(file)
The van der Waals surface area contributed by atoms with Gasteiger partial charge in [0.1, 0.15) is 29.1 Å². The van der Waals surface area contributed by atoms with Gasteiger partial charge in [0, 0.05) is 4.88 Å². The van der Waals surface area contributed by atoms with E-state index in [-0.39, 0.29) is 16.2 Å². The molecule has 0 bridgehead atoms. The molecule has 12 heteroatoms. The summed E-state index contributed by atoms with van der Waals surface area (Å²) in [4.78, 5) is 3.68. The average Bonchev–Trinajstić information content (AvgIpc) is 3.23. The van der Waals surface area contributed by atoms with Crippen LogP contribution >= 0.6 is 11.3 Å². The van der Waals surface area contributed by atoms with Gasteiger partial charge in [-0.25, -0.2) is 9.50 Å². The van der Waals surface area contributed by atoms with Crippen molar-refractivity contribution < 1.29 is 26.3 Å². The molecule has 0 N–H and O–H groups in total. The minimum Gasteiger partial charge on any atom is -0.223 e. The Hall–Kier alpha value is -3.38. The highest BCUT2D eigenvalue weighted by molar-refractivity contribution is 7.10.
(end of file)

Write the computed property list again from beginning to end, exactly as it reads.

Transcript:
The van der Waals surface area contributed by atoms with Gasteiger partial charge in [0.1, 0.15) is 29.1 Å². The van der Waals surface area contributed by atoms with Gasteiger partial charge in [0, 0.05) is 4.88 Å². The van der Waals surface area contributed by atoms with E-state index in [-0.39, 0.29) is 16.2 Å². The molecule has 0 bridgehead atoms. The molecule has 12 heteroatoms. The summed E-state index contributed by atoms with van der Waals surface area (Å²) in [4.78, 5) is 3.68. The average Bonchev–Trinajstić information content (AvgIpc) is 3.23. The van der Waals surface area contributed by atoms with Crippen LogP contribution >= 0.6 is 11.3 Å². The van der Waals surface area contributed by atoms with Gasteiger partial charge in [-0.25, -0.2) is 9.50 Å². The van der Waals surface area contributed by atoms with Crippen molar-refractivity contribution < 1.29 is 26.3 Å². The molecule has 0 N–H and O–H groups in total. The minimum Gasteiger partial charge on any atom is -0.223 e. The Hall–Kier alpha value is -3.38. The highest BCUT2D eigenvalue weighted by molar-refractivity contribution is 7.10.